Ok, not really. I actually love that Jon Katz is right. I frequently link to his blog because he has a sense of justice mixed with a Buddhist sense of balance and this Gandhian “be the change you want to see in the world” view.
Jon has a marvelous post about the importance of remaining calm here. I think I am about a decade or two behind him in my spiritual development. But that’s okay… as long as I am calmer today than I was yesterday, right?
Another excellent lesson from elder Katz is here. What can trial lawyers learn and apply from Gandhi, MLK, and the Dalai Lama? I must admit that when I fight on the side of a client who is clearly being abused, and when opposing counsel has clearly forgotten his or her oath of attorney, it gets my hackles up, and I do let anger get the better of me. This is a weakness as a litigator, not a strength.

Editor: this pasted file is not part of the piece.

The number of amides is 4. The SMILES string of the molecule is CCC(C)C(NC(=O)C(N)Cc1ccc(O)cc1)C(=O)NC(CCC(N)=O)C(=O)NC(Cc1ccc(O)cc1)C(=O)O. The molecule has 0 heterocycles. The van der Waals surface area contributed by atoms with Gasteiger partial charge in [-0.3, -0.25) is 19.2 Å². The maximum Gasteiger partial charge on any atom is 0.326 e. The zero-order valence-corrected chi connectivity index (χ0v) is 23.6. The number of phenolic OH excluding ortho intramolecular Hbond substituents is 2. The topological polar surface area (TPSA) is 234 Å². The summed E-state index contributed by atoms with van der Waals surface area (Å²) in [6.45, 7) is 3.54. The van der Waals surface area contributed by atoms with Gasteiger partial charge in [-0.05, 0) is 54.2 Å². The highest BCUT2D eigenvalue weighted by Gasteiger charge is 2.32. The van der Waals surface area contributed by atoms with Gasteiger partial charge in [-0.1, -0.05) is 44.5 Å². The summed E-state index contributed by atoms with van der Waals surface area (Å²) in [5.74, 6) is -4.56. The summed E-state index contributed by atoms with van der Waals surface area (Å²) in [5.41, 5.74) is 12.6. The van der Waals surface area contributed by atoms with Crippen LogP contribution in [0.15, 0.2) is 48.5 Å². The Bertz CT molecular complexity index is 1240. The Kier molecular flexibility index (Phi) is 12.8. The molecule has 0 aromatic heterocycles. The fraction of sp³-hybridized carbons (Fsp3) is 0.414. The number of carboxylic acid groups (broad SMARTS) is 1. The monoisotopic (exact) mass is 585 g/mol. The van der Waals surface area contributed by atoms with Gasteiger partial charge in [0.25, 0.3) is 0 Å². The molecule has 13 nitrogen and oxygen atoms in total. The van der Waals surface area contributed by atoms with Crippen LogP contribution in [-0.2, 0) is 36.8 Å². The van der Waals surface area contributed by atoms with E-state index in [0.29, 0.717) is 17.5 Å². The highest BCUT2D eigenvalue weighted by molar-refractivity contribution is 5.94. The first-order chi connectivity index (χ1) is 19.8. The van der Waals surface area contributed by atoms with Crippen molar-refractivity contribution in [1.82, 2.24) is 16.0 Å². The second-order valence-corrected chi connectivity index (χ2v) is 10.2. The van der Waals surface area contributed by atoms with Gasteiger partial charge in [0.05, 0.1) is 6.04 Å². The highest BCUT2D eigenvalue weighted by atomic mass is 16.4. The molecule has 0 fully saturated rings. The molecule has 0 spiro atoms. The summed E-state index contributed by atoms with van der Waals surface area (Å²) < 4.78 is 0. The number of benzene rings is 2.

I recently encountered this weakness in a relatively inexperienced attorney. I’ve finally come to the point that I do not let it affect me when a younger and less experienced attorney behaves badly. This is because I can reflect back on what a bastard I acted like when I had only a few months’ experience. When you can recognize a flaw in an opponent that you once shared with them, it is relatively easy to show compassion.
My next step in my voyage to Katz-ian practice nirvana I think will be much more difficult. That step will be showing compassion and understanding for someone who should know better. I’m working on it.